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Why I Love Baseball: Old Gator

Fish Stripes’ leading commenter reflects on cherished MLB memories.

J. T. Snow colides with Pudge Rodriguez Photo by Eliot J. Schechter/Getty Images

While we’re all home eagerly awaiting baseball’s return, Fish Stripes invites Marlins fans to step into the spotlight. We may share a common love for the sport, but every backstory is unique. Let’s use them to entertain and uplift one another!

Zack Raab has created “Why I Love Baseball,” an original survey for Marlins fans. Participate for a chance to be featured on Fish Stripes.

What is your Fish Stripes username?

Old Gator.

Who are your favorite baseball players (all-time)?

Tom Seaver—stud of my lifetime; Jeff Conine—never forget his peg to Pudge in the 2003 NLDS; Mickey Mantle—reasons too numerous to mention; Yogi Berra—‘cause nobody don’t like Yogi.

What position(s) did/do you play on the field?

First base and right field (high school) and pitcher (urban stickball).

What was the first baseball autograph that you got in person?

Phil Linz—my uncle took me to a game with the Tigers at the old Borg stadium in 1962; Linz fouled off a pitch from Don Mossi my uncle caught and gave me. He took me downstairs to the security guard by the clubhouse hall entrance, the guard took the ball inside, Linz signed it and the guard brought it back.

What is your favorite baseball stadium that you’ve ever visited?

Hiroshima Municipal Stadium in 2008. It stood right across the road from the Atomic Memorial and you could see the “bomb dome” between the left field stands and the scoreboard. Sobering view, but it seemed to me the most joyous crowd of all the Japanese games I attended. Wrigley Field runs it a distant second.

What is the most memorable game you have ever attended?

This is hard. Toss-up: Reggie Jackson’s 3-homer coup de grace in Game 6 of the ‘77 series; Al Leiter’s no-hitter against the Rocky Mountain Oysters, and Mookie Wilson’s dribbler between Buckner’s legs in Game 6 of the 1986 WS.

Runner-up: the night the Iron Giant busted the left field scoreboard with a laser home run shot at Macondo Banana Massacre Field.

What is the coolest promotional item you’ve ever gotten at a baseball game?

“Mike” Stanton bobblehead.

Who is your favorite baseball writer, reporter, or broadcaster?

Toss-up: Bart Giamatti, “A Great and Glorious Game,” which contains the classic “It breaks your heart” essay, and “Take Time for Paradise: Americans at their Games.” George Will. Politically, we’re at opposite ends of the expanding universe, but “Men at Work” and “A Nice Little Place on the North Side” are two of my all-time favorite baseball books. Roger Kahn: “The Boys of Summer.” Come on now. Any list of baseball books without this one is a fraud.

If you could have a short Zoom chat with a player (past or present), who would that be?

Moe Berg. I’d like to ask him about his espionage work in Japan in the late 1930s and what that all-star tour to Japan on the cusp of war was like.

What are three words that you’d use to describe the game of baseball?

Applied American mythology.

What is your favorite part about attending a live baseball game?

The spectacle. Sitting in the stands, the expansive geometries of the field and the moving parts of a game underway force your spirit to expand to encompass it all.

Who/What influenced your love of the game of baseball the most?

My paternal grandfather, a rabid Borg fan who barely spoke English but who still managed to translate the sports coverage of the “Yankiss” for me from the Yiddish newspaper “The Forvitz (Forward)” when I was a child. Also my late friend Al Shapiro, a road manager for Hot Tuna and Jan and Dean, former rabid Dodgers fan and later rabid Mets fan. A true scientist of the game. He badgered me into a game at Shea Stadium where John Milner hit a moonshot off the upper part of the scoreboard. Sucker was still climbing when it hit the damned thing.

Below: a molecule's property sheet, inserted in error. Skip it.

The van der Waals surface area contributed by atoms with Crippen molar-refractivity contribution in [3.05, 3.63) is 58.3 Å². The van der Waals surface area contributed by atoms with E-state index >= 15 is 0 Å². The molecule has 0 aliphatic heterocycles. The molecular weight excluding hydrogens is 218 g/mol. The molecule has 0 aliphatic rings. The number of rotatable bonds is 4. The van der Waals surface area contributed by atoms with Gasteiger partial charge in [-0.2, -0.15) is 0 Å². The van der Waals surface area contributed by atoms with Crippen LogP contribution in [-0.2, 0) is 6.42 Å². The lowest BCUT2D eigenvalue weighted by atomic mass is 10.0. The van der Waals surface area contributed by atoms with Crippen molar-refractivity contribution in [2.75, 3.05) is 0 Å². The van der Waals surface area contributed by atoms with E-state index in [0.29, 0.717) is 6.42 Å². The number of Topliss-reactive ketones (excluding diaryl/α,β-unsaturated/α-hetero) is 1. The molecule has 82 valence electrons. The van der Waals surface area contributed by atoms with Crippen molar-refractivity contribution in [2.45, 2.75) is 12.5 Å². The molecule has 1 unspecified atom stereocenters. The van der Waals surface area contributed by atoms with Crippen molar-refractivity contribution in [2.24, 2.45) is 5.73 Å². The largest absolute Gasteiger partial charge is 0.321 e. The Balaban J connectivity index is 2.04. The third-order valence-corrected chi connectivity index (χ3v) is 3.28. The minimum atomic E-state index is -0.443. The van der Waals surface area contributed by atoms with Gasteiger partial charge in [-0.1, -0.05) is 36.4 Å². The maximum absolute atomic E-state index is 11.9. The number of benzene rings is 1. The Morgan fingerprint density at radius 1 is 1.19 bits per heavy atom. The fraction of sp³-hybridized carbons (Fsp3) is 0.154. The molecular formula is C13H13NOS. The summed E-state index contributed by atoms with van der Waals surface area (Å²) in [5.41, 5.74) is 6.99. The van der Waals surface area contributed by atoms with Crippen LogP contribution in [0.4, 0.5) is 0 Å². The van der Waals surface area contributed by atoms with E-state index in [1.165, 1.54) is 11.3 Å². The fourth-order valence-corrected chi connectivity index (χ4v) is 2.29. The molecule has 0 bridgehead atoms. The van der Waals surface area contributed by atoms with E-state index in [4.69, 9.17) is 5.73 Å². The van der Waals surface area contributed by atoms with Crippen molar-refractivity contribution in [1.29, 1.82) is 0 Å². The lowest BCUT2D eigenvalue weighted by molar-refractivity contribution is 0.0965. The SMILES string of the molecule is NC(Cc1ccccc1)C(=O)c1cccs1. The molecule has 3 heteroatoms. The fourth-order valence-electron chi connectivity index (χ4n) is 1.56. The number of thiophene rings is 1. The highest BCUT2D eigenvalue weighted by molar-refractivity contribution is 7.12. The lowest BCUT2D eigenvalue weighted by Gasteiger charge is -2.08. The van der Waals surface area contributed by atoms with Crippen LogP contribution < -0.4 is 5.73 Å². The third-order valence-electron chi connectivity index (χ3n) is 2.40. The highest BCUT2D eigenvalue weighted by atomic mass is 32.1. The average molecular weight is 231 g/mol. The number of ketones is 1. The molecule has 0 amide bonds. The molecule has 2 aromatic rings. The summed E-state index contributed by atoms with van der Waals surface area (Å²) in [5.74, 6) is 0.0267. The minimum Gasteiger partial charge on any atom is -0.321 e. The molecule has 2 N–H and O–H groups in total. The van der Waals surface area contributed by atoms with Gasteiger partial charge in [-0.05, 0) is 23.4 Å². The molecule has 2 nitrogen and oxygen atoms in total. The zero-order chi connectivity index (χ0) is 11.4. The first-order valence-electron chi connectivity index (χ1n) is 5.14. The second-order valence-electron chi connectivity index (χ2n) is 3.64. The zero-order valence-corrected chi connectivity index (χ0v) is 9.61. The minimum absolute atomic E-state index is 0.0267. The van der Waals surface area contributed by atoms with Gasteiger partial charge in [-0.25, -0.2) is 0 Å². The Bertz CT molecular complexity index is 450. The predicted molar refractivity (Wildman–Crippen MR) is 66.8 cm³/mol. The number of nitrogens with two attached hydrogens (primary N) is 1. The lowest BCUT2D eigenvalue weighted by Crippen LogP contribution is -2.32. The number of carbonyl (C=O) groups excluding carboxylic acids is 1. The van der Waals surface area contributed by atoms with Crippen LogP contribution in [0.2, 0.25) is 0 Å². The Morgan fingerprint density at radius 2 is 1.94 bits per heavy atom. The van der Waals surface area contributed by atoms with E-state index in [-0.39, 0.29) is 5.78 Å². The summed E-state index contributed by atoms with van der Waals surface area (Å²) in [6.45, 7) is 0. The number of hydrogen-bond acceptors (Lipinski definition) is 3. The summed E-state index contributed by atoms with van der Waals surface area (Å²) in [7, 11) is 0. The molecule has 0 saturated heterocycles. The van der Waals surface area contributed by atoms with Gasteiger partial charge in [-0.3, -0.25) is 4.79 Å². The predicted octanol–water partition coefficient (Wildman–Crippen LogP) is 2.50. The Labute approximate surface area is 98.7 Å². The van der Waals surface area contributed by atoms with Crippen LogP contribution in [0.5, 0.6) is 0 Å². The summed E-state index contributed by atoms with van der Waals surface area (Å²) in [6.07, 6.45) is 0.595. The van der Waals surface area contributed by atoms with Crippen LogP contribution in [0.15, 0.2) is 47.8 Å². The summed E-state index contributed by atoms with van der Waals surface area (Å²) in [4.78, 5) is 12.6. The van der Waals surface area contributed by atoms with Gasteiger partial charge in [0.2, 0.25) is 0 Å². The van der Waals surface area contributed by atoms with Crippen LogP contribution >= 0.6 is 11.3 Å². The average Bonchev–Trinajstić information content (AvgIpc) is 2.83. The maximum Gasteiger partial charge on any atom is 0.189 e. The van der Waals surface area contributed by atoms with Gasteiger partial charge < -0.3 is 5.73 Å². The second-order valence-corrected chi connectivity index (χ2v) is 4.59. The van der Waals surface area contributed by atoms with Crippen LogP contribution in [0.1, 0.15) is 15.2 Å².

What is the most impactful life lesson you’ve learned from baseball?

It ain’t over till it’s over (thanks, Yogi).

What does being a Marlins fan mean to you?

In the HBO “Chernobyl” series, Deputy Politburo Secretary Shcherbina talks some understandably reluctant engineers into swimming through contaminated water under the burning reactor to open a sluice gate and prevent a steam explosion. “Each generation must know its own suffering,” he says. “I hate the price I have to pay for this, but I’m making my peace with it. Now you make yours.” I immediately thought about being a Marlins fan as I watched that.

In 1-2 sentences, why is baseball an important and meaningful part of your life?

It’s an alternative world to which I can transport myself, where we can have heroes and moments of exhilaration and the next be humbled by devastating failures. It’s all good for the soul.

Any other Marlins-related memories you want to share?

I’m no big fan of Jeffrey Loria but his other sides have been buried by the disdain he earned for his many mistakes and lies. The evil men do lives after them; the good is oft interred with their bones. So let it be with Loria, you know?

Florida Marlins owner Jeffrey Loria waves to fans Photo by Eliot J. Schechter/Getty Images

I was sitting seven or eight rows behind home plate in the platinum encrusted seats at Joeprodolsharkliferock Stadium during Game 4 of the 2003 NLDS when Jeff Conine’s peg to Pudge nailed J.T. Snow at the plate. I hadn’t noticed him before but Loria was sitting in the front row. His reputation in Macondo hadn’t gone sour yet as it would two years later with his first “market correction.” When Pudge’s hand shot up with the baseball and the ump called Snow out, he leaped up and turned around to the crowd with his hands held high over his head and a look of such pure childlike joy on his face that it made my heart pound.

People are complex. Baseball’s great at proving that.